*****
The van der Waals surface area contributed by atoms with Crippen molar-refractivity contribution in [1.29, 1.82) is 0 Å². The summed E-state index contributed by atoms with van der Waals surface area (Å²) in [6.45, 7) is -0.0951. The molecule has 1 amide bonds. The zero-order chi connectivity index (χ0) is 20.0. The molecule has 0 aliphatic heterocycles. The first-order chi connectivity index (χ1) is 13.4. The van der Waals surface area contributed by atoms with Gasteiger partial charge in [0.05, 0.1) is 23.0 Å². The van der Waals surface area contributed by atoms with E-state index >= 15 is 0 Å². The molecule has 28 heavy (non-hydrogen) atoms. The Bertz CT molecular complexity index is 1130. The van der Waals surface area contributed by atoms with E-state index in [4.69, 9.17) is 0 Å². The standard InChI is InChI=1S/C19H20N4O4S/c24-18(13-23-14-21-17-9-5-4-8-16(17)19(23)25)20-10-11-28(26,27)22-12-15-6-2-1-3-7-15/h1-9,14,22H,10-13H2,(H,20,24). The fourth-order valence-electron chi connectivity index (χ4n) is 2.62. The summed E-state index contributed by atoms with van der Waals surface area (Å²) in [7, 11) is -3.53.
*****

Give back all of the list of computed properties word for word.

The van der Waals surface area contributed by atoms with Crippen molar-refractivity contribution in [1.29, 1.82) is 0 Å². The summed E-state index contributed by atoms with van der Waals surface area (Å²) in [6.45, 7) is -0.0951. The molecule has 1 amide bonds. The zero-order chi connectivity index (χ0) is 20.0. The molecule has 0 aliphatic heterocycles. The first-order chi connectivity index (χ1) is 13.4. The van der Waals surface area contributed by atoms with Gasteiger partial charge in [0.05, 0.1) is 23.0 Å². The van der Waals surface area contributed by atoms with E-state index >= 15 is 0 Å². The molecule has 28 heavy (non-hydrogen) atoms. The Bertz CT molecular complexity index is 1130. The van der Waals surface area contributed by atoms with E-state index in [4.69, 9.17) is 0 Å². The standard InChI is InChI=1S/C19H20N4O4S/c24-18(13-23-14-21-17-9-5-4-8-16(17)19(23)25)20-10-11-28(26,27)22-12-15-6-2-1-3-7-15/h1-9,14,22H,10-13H2,(H,20,24). The fourth-order valence-electron chi connectivity index (χ4n) is 2.62. The summed E-state index contributed by atoms with van der Waals surface area (Å²) in [7, 11) is -3.53.